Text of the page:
The two primary mirrors are separated by 14.4 m center-to-center and provide an interferometric baseline of 22.8 m edge-to-edge. The binocular design, combined with integrated adaptive optics utilizing adaptive Gregorian secondary mirrors to compensate for atmospheric phase errors, provides a large effective aperture, high angular resolution, low thermal background, and exceptional sensitivity for the detection of faint objects. 

The LBT is an international collaboration of the University of Arizona, Italy (INAF: Istituto Nazionale di Astrofisica), Germany (LBTB: LBT Beteiligungsgesellschaft), The Ohio State University, and the Tucson–based Research Corporation representing the University of Minnesota, the University of Virginia, and the University of Notre Dame. (see the Partnership page for more details)

Vatican Advanced Technology Telescope (VATT)


The Vatican Observatory Research Group (VORG) operates the 1.8m Alice P. Lennon Telescope with its Thomas J. Bannan Astrophysics Facility, known together as the Vatican Advanced Technology Telescope (VATT), at the Mount Graham International Observatory (MGIO) in southeastern Arizona where sky conditions are among the best in the world and certainly the Continental United States.

Fermilab DØ Experiment:
1.8 TeV Proton Antiproton Collisions


The DØ Experiment consists of a worldwide collaboration of scientists conducting research on the fundamental nature of matter. The experiment is located at the world's premier high-energy physics laboratory the Fermi National Accelerator Laboratory (Fermilab) in Batavia, Illinois, USA. The research is focused on precise studies of interactions of protons and antiprotons at the highest available energies provided by the Tevatron collider. It involves an intense search for subatomic clues that reveal the character of the building blocks of the universe. The DØ experiment finished data collection in 2011 when the Tevatron collider run ended and now is analyzing the collected data set..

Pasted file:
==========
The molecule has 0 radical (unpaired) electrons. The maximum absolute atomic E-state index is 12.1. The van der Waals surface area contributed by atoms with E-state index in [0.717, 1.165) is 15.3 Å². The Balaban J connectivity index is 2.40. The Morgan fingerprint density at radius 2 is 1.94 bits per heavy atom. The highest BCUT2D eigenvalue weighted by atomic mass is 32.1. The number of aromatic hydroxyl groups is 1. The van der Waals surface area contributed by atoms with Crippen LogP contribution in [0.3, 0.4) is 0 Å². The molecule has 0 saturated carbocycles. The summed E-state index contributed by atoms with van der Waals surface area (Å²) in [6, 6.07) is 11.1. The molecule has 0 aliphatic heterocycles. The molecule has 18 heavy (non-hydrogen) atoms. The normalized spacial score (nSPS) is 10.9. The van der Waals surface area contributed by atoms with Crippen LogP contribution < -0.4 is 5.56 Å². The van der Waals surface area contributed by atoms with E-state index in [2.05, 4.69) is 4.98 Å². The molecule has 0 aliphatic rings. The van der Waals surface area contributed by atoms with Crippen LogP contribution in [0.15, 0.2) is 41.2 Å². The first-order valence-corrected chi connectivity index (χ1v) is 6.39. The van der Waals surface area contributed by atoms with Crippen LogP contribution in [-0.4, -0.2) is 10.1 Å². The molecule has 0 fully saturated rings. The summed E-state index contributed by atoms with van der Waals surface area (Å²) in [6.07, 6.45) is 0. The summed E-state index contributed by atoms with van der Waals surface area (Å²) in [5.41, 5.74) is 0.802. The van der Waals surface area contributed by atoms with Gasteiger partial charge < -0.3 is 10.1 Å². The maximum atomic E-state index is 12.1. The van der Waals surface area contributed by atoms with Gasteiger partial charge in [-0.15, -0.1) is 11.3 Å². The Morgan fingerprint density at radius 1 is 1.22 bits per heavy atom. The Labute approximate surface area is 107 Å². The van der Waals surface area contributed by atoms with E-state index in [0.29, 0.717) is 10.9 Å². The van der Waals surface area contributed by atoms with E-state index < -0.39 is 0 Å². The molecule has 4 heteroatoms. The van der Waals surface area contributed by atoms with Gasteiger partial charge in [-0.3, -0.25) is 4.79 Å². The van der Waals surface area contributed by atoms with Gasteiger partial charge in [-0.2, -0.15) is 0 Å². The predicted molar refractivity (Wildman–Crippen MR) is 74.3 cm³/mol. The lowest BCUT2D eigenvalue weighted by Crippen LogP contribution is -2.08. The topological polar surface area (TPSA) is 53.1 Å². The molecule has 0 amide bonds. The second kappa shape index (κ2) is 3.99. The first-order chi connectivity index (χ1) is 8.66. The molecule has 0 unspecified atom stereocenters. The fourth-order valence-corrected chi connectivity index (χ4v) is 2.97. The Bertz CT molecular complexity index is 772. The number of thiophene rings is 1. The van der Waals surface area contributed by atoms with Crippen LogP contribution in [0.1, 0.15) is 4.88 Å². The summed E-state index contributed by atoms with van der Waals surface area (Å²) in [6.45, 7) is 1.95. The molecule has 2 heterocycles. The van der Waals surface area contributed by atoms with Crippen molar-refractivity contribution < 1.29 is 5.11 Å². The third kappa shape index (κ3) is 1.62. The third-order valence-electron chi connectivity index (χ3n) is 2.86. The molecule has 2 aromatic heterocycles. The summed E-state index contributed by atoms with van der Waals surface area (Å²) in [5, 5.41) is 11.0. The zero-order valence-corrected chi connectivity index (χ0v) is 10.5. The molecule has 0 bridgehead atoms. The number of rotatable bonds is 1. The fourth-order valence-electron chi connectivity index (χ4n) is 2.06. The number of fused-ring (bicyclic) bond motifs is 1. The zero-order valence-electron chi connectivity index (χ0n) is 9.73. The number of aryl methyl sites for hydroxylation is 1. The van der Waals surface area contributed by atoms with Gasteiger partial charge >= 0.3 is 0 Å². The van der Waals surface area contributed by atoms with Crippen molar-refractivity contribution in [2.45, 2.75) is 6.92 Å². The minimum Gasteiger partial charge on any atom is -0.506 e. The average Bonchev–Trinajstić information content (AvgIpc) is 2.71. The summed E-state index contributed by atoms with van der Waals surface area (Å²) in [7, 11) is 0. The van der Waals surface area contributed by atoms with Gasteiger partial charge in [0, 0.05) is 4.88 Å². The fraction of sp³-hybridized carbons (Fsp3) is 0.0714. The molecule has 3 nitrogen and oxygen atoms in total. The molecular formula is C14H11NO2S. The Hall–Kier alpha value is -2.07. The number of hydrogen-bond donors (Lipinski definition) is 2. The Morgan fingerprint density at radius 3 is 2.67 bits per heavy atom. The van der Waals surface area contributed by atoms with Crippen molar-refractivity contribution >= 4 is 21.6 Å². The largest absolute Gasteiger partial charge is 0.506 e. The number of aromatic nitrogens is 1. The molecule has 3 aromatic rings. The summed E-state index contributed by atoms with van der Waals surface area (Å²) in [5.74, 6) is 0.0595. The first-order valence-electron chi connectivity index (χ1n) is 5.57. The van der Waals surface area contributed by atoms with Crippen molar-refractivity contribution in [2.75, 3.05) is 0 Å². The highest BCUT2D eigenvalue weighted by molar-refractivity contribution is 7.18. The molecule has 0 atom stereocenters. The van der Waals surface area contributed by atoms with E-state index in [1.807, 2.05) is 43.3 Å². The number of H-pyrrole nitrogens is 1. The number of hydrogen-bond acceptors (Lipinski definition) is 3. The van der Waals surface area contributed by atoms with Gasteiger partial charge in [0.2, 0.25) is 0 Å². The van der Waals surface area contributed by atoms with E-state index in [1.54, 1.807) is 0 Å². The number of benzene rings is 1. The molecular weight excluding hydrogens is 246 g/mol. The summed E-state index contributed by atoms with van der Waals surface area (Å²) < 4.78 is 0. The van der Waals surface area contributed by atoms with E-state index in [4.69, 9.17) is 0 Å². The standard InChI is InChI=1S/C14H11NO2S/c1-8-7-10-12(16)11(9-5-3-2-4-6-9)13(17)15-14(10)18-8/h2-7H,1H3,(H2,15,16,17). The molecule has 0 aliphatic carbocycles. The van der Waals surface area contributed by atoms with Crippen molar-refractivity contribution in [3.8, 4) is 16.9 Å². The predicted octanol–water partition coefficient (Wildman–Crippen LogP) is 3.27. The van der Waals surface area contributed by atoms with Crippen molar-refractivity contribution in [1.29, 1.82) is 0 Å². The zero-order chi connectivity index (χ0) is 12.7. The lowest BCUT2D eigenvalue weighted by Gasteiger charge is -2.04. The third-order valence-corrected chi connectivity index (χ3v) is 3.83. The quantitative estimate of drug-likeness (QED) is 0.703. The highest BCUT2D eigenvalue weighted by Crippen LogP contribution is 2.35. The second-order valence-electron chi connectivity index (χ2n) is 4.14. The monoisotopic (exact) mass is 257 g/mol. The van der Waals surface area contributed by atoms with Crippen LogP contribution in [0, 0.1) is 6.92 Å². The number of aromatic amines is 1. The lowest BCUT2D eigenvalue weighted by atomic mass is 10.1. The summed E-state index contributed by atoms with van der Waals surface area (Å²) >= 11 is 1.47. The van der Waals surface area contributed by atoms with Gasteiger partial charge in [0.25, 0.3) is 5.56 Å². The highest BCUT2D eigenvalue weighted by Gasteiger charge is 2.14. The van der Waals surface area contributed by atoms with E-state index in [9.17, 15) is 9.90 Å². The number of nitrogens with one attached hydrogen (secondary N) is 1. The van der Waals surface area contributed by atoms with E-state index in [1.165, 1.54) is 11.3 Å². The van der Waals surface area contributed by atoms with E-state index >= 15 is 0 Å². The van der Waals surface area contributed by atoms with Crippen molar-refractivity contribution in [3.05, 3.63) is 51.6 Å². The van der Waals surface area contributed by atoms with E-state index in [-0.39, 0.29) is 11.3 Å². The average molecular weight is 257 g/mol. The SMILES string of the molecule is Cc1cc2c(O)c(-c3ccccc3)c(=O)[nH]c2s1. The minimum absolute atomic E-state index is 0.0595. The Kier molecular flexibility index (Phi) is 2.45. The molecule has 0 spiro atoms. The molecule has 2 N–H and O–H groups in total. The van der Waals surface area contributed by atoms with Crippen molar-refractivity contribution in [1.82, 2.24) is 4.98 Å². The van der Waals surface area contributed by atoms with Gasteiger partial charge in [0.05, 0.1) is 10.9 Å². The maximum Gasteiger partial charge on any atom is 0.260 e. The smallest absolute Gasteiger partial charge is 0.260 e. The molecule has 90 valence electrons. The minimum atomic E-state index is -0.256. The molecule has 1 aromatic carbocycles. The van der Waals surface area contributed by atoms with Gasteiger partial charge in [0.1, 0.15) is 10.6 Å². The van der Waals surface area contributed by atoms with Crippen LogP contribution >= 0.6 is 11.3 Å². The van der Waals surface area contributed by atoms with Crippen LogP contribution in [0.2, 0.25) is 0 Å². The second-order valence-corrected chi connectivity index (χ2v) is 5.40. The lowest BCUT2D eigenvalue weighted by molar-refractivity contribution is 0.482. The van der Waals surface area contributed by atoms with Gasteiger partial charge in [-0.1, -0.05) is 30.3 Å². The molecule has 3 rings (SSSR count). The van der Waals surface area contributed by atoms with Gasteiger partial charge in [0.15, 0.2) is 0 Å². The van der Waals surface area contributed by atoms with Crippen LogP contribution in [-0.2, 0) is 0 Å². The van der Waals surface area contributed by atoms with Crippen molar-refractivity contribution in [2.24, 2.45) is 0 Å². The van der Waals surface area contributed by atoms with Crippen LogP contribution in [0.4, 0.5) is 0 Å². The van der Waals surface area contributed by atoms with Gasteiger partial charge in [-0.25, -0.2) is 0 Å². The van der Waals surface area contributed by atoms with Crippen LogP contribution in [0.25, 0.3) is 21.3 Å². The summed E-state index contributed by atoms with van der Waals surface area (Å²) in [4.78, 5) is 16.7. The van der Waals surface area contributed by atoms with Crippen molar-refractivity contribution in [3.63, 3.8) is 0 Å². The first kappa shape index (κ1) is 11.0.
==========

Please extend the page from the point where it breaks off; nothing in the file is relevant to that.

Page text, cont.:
CERN Compact Muon Solenoid, CMS


The CMS Collaboration brings together members of the particle physics community from across the globe in a quest to advance humanity’s knowledge of the very basic laws of our Universe. CMS has over 4000 particle physicists, engineers, computer scientists, technicians and students from around 200 institutes and universities from more than 40 countries.

The collaboration operates and collects data from the Compact Muon Solenoid, one of the general-purpose particle detectors at CERN’s Large Hadron Collider. Collaborators from all over the world helped design and fabricate components of the detector, which were brought to CERN for final assembly. Data collected by CMS are shared with several computing centres via the Worldwide LHC Computing Grid. From there, they are distributed to CMS institutions in over forty countries for physics analysis.

In keeping with CERN’s commitment to open access for high-energy physics, the scientific results from CMS are shared openly with the world.


The BaBar Collaboration


Building on the original 2200-meter PEP storage ring and in cooperation with LBNL and LLNL, SLAC is constructing an extensive upgrade called the B Factory which will produce millions of B mesons. This upgrade includes modifications to the PEP storage ring and a new type of detector, called BaBar. The BaBar detector consists of a silicon vertex detector, a drift chamber, a particle identification system, a CsI electromagnetic calorimeter, and a magnet with an instrumented flux return. The B Factory will include a second ring of magnets and other devices to increase the particle collision rate 50 times more than the original facility. This high collision rate is necessary for the study of the matter-antimatter asymmetry. The BaBar collaboration consists of around 600 physicists and engineers from 72 institutions in 9 countries.